As with most questions in U.S. law, the answer to "Which law governs this?" is "Which state are you in?" I'm in the state of Connecticut, so here's the text of the law that necessitates that disclaimer for products sold in my state:
Sec. 42-296. Sweepstakes. Restrictions on advertisements. No person may advertise a sweepstakes if there is any condition or restriction attached to the receipt of any prize a person wins in the sweepstakes, unless the condition or restriction to claim the prize is through any method which does not require any purchase, payment of a fee or any other consideration, such as (1) a telephone call in the participant’s extended local calling area, (2) a telephone call to an 800 number, or (3) a visit to a retail establishment in the local marketing area which does not require the participant to attend a sales presentation.
Most states presumably have similar laws. Note that this law is technically not part of the "gambling laws" of Connecticut: it's part of Title 42, which covers "Business, Selling, Trading, and Collection Practices". However, the "no purchase necessary" disclaimer is also referenced in Title 53, "Crimes", in the chapters referring to prohibited gambling activities (italics mine):
Sec. 53-278g. Gambling: Excepted activities. (a) Nothing in sections 53-278a to 53-278g, inclusive, shall be construed to prohibit the publication of an advertisement of, or the operation of, or participation in ... a promotional drawing for a prize or prizes, conducted for advertising purposes by any person, firm or corporation other than a retail grocer or retail grocery chain, wherein members of the general public may participate without making any purchase or otherwise paying or risking credit, money, or any other tangible thing of value or a sweepstakes conducted pursuant to sections 42-295 to 42-301, inclusive.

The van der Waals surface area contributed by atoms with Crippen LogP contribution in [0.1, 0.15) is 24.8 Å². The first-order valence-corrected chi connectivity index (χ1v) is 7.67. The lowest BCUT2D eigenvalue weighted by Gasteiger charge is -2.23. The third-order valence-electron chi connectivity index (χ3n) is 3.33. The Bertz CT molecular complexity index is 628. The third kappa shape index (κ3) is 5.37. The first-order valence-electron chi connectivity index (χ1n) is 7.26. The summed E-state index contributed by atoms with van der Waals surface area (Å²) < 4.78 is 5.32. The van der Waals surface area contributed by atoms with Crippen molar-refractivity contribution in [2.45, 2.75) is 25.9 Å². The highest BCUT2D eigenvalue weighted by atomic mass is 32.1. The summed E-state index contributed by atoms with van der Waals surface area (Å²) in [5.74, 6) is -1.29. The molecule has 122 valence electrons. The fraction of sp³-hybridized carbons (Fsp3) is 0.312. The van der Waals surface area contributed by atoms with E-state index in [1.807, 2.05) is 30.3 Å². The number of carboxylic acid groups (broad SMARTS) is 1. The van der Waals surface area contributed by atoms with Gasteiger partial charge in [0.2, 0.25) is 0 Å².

This raises the question of why grocers can't run sweepstakes in Connecticut. I really have no clue there.
From the Dept. of You Didn't Ask But I'm Telling You Anyways: If you run into a sweepstakes that requires a "skill-testing question", you're probably in Canada instead of in the US. (Or you've encountered a sweepstakes that runs throughout North America.) Canadian federal law, specifically the Competition Act, bars companies from engaging in any activity in which prizes are awarded on the basis of chance alone:
74.06 A person engages in reviewable conduct who, for the purpose of promoting, directly or indirectly, the supply or use of a product, or for the purpose of promoting, directly or indirectly, any business interest, conducts any contest, lottery, game of chance or skill, or mixed chance and skill, or otherwise disposes of any product or other benefit by any mode of chance, skill or mixed chance and skill whatever, where
(c) selection of participants or distribution of prizes is not made on the basis of skill or on a random basis in any area to which prizes have been allocated.
Thus, Canadian residents who win a sweepstakes are usually asked to answer a "skill-testing question", which is usually a relative straightforward math problem such as "What is (7 x 9) + 12 - 30?"